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I'm using the following code to take a screenshot of a drawing at touchesEnded on my iOS app:

dispatch_async(dispatch_get_global_queue(DISPATCH_QUEUE_PRIORITY_HIGH, 0), ^{

    if(_pagessavedbg.count > selectedIndex)
        self.topimage = [_pagessavedbg objectAtIndex:selectedIndex];

        self.topimage = [UIImage imageNamed:@"BlankImage.png"];

    UIImage *bottomimage = [notification.userInfo objectForKey:@"Image"];

    CGSize size = activeView.frame.size;

    NSUInteger width = size.width * 2;
    NSUInteger height = size.height * 2;

    CGColorSpaceRef colorSpace = CGColorSpaceCreateDeviceRGB();

    unsigned char *rawData = malloc(height * width * 4);
    memset(rawData,0,height * width * 4);

    NSUInteger bytesPerPixel = 4;
    NSUInteger bytesPerRow = bytesPerPixel * width;
    NSUInteger bitsPerComponent = 8;
    CGContextRef context = CGBitmapContextCreate(rawData, width, height, bitsPerComponent, bytesPerRow, colorSpace, kCGImageAlphaPremultipliedLast | kCGBitmapByteOrder32Big);

    CGRect bounds;
    bounds.origin = CGPointMake(0,0);
    bounds.size = size;

    CGContextScaleCTM(context, 2.0, 2.0);

    CGContextDrawImage(context, CGRectMake(0, 0, size.width, size.height), [self.topimage CGImage]);
    CGContextDrawImage(context, CGRectMake(0, 0, size.width, size.height), [bottomimage CGImage]);

    CGImageRef imageRef2 = CGBitmapContextCreateImage(context);
    UIImage *latest2 = [UIImage imageWithCGImage:imageRef2 scale:0.0 orientation:UIImageOrientationDownMirrored];

    activeView.layer.contentsScale = 2.0;
    [activeView.layer renderInContext:context];

    CGImageRef imageRef = CGBitmapContextCreateImage(context);
    UIImage *latest = [UIImage imageWithCGImage:imageRef scale:0.0 orientation:UIImageOrientationDownMirrored];


    [_pages replaceObjectAtIndex:_sidebar.selectedIndex withObject:latest];

    [_sidebar reloadData];

    if(_pages.count > selectedIndex)
    if([_pages objectAtIndex:selectedIndex])
    [_pages replaceObjectAtIndex:selectedIndex withObject:latest];

    if([_pagessavedbg objectAtIndex:selectedIndex])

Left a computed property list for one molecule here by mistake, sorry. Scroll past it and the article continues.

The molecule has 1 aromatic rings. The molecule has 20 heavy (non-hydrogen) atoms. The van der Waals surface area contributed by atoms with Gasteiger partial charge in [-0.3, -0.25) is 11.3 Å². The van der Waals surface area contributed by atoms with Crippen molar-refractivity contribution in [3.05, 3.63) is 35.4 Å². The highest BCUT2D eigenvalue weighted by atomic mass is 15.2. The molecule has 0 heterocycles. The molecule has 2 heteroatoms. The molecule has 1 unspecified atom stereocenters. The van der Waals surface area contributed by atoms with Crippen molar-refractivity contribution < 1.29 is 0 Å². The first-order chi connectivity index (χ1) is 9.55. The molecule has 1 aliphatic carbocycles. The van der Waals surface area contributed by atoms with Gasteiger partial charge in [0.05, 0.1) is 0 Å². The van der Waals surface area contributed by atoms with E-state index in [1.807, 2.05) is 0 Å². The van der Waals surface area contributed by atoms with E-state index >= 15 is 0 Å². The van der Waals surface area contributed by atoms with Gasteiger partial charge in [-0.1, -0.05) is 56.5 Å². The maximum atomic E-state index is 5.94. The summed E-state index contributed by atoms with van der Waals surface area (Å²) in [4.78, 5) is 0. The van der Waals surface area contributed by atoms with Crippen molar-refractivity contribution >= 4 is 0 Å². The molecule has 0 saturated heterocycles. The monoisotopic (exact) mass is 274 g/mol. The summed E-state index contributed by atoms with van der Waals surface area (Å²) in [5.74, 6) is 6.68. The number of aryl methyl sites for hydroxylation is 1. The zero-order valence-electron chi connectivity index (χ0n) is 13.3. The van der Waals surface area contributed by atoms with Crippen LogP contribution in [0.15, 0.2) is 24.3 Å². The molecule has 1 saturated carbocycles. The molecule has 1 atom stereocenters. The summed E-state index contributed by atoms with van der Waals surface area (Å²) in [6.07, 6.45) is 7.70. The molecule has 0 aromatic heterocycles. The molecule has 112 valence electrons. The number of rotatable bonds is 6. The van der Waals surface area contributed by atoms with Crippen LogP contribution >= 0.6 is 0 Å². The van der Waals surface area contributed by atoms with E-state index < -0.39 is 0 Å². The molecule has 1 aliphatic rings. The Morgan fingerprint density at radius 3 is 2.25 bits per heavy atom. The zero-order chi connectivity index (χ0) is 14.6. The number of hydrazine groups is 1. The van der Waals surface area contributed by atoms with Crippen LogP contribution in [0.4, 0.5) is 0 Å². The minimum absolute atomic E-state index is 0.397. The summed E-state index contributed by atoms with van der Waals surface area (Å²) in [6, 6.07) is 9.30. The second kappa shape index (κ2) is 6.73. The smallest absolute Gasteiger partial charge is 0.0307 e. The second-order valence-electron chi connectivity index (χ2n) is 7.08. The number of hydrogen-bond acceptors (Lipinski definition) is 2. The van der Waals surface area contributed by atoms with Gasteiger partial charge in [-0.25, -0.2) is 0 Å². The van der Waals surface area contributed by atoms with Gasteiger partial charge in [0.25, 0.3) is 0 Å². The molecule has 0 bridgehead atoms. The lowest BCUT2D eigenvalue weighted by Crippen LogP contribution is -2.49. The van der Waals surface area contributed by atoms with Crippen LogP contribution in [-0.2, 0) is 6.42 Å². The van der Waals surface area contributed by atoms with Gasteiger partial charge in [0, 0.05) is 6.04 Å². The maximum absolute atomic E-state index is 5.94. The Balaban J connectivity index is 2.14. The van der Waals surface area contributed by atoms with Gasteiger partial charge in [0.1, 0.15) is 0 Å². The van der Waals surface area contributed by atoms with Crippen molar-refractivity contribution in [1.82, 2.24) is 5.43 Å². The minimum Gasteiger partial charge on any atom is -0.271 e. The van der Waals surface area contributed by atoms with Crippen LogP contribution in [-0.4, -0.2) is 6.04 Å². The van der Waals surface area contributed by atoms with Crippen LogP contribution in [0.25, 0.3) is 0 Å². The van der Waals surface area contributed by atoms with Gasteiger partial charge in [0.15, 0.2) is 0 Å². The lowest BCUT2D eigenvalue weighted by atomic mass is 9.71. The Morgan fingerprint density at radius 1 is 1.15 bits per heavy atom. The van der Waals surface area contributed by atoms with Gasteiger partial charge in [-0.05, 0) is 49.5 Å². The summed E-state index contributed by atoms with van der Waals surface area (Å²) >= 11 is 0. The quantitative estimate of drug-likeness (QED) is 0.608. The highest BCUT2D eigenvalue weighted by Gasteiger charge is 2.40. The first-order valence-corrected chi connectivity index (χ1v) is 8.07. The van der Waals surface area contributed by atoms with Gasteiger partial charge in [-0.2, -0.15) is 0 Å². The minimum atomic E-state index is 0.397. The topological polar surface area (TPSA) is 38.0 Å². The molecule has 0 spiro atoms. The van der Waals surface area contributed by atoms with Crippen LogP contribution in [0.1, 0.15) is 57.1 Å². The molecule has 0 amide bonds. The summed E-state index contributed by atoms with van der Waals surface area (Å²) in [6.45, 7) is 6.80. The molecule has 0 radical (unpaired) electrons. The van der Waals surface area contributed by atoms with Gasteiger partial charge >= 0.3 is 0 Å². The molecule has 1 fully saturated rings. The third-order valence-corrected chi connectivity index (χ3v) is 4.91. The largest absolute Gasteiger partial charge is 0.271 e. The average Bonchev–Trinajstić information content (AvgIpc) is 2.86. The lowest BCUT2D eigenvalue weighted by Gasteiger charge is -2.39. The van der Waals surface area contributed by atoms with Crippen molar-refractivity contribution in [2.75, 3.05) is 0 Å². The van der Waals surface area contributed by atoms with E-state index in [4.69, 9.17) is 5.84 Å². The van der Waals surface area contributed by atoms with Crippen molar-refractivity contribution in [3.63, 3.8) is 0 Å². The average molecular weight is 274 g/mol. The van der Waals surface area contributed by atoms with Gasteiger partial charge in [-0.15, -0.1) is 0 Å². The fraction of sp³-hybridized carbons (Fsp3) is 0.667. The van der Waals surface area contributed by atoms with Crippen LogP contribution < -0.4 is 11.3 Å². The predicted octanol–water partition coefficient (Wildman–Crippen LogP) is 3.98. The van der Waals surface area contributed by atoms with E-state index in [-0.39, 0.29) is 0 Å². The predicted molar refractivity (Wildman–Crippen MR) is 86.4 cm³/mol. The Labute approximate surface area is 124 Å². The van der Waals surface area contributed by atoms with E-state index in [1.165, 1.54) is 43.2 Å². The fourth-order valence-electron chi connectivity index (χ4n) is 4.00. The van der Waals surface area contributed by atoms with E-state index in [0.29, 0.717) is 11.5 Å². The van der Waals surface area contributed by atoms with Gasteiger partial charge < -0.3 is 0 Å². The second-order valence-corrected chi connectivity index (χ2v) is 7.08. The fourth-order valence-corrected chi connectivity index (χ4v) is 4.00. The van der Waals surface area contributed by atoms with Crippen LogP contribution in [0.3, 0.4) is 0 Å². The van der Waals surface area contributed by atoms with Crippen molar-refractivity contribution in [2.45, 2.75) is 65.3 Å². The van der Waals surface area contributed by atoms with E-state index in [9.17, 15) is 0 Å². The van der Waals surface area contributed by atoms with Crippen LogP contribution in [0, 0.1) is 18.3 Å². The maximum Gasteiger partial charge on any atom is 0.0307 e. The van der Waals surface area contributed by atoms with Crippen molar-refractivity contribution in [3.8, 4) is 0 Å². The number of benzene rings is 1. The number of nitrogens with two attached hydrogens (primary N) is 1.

[_pagessavedbg replaceObjectAtIndex:selectedIndex withObject:latest2];

    [_pagessavedbg insertObject:latest2 atIndex:selectedIndex];

    dispatch_async(dispatch_get_main_queue(), ^{
    [self.sidebar reloadData];
    [self.sidebar scrollRowAtIndexToVisible:_sidebar.selectedIndex];


However, every time this code is called (at touchesEnded), the memory usage goes up by about 10MB. Why is this happening? Is there a better, alternative way to doing this which would use much less memory?

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You do realize that this is going to create copies of the raw image data. For a retina ipad thats 2048 * 1536 * 4 bytes per pixel thats almost exactly 12mb - nothing you can do about it other than downsizing the view before rendering. –  Justin Meiners Oct 30 '12 at 21:37
So I can't reduce this enormous memory usage in any way? –  PixelBit Apps Ltd Oct 30 '12 at 21:38
your talking about the memory usage during the code execution not a memory leak correct? –  Justin Meiners Oct 30 '12 at 21:39
Yes, that's right –  PixelBit Apps Ltd Oct 30 '12 at 21:39
You could eliminate the alpha channel of the image which would reduce the memory usage by 25% or 3 MB. Change your malloc to (width * height * 3) and change your bytesPerPixel and bytesPerRow accordingly. Then change the format at the end from kCGImageAlphaPremultipliedLast to kCGImageAlphaNone. Not 100% positive on those exact changes but that should get you on the right road. –  Justin Meiners Oct 30 '12 at 21:43
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1 Answer

up vote 3 down vote accepted

As Justin notes, 2048 * 1536 * 4 = 12MB. That fact is math and cannot be avoided. However, there are lots of ways to manage your memory utilization if allocating 12MB is a problem (that's not really that much memory on 1GB device for short-term usage, so you should ask what problem you're trying to solve, but anyway....)

  • If you do this a lot, don't reallocate the memory. Reuse it. That way you only pay for it once.
  • If you don't need a 2048*1536*4 image, create a smaller bitmap and scale your images to fit into it.
  • Allocate smaller bitmaps and render parts of the images into them. Stitch them together later.

But do you have a target memory allocation in mind? While the retina display has been a major memory problem for many apps, a short-lived 12MB allocation usually isn't the problem. More often it's the time required, not the memory.

If you must have a 2048*1536*4 bitmap, though, it's going to take 12MB of memory.

share|improve this answer
I'd also add that you shouldn't hold on to the resulting UIImage from the above code any longer than you need to. It appears that this image is being sent to a background saving process in the above code, but you want to make sure it gets deallocated as soon as that saving is done. –  Brad Larson Oct 31 '12 at 2:16
After hearing what @BradLarson said, how can I deallocate it once the saving is done? –  PixelBit Apps Ltd Oct 31 '12 at 8:44
@d3v3l0p3r101 - Make sure that you remove the UIImage from any arrays or other collections that might hold on to it, release it properly (if under manual reference counting), and remove references to it from all properties. Basically, treat it like any other object whose usefulness has come to an end. –  Brad Larson Oct 31 '12 at 15:05
Good summary thanks. Any thoughts on create a bitmap context without the alpha channel? Is that not valid for rendering a layer into? –  Justin Meiners Nov 3 '12 at 21:28
@JustinMeiners: These are the formats that CGBitmapContext supports. As you can see, there are no 24- or 48-bit formats, only 32- and 64-bit formats where one quarter of each pixel is either used for alpha or unused. –  Peter Hosey Sep 22 '13 at 1:59
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